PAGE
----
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On Movies: Acting, music make 'The Runaways' worth seeing

This article first appeared in the St. Louis Beacon, April 8, 2010 - Kristen Stewart is mainly known for playing a girl in love with a vampire ("Twilight"), but the role of hard-rocker Joan Jett in "The Runaways" gives her a chance to demonstrate her range as an actress, and it is considerable.

The movie as a whole is a fairly routine exploration of the seemingly inevitable stages of rock life in the movies - the early scuffles, the rise to stardom, the grind of the road, sex, drugs, weariness, temper tantrums, fights, band breaks furniture, band breaks up.

But Stewart's riveting performance as guitarist Jett, the rock and roll soul of the 1970s female punk band the Runaways, makes the movie well worth seeing. Like all the best movie actors, she has that inexplicable something on screen that draws our eyes, and in "The Runaways" it's as if she has crawled inside the character she is portraying without ever not being Kristen Stewart.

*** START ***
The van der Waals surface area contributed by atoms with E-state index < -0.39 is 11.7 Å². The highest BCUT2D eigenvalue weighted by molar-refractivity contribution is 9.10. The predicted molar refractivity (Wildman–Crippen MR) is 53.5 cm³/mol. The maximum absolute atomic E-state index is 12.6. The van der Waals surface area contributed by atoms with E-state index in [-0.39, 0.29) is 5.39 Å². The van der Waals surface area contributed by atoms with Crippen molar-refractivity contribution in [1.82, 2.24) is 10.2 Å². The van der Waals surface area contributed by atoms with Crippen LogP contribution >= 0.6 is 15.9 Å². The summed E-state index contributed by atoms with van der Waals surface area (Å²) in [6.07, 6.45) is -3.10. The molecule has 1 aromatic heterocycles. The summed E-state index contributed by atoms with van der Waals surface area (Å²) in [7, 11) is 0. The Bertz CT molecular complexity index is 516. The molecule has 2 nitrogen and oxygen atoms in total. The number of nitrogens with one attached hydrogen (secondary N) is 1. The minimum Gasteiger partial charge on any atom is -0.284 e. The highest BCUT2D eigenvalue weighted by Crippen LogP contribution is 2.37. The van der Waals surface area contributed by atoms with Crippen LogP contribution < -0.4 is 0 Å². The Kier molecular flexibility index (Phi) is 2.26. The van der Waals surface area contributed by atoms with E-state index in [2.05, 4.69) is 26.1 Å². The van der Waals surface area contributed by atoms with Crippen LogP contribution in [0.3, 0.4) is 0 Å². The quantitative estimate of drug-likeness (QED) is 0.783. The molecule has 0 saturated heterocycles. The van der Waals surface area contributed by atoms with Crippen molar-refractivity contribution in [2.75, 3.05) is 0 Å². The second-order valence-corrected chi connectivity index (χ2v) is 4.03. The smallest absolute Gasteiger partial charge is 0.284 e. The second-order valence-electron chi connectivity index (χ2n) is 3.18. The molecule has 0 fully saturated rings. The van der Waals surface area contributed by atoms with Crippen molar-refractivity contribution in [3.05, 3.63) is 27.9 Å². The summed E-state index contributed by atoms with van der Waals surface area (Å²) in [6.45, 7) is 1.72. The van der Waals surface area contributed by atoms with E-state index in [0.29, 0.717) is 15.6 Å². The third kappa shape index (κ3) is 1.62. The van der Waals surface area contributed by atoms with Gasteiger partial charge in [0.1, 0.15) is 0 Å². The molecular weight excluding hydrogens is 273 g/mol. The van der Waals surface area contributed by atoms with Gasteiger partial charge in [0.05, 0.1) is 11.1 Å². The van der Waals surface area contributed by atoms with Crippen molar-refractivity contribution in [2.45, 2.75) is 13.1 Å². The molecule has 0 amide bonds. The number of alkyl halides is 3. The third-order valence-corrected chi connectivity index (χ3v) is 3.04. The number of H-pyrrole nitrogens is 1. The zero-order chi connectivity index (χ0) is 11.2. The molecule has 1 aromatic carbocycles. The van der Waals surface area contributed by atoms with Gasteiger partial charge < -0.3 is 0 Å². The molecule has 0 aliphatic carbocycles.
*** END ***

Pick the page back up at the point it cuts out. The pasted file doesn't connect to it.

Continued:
As Jett, she does this boyish hunching thing with her shoulders that is a perfect objective correlative to the image she is trying to project - androgynous but at the same time clearly female, as David Bowie and Mick Jagger were androgynous but clearly male. Her leather-jacket-clad, punk-queen attitude, virtually unprecedented in male-dominated rock and roll at the time, was key to the success of the Runaways and to her later bands. That attitude is why she's a significant figure in the history of American popular music.

"The Runaways" also features good performances by Michael Shannon as Kim Fowley, the deceptively flighty promoter who put the band together, and Dakota Fanning as fragile lead singer Cherie Currie. Floria Sigismondi directed from a script based on a memoir by Currie.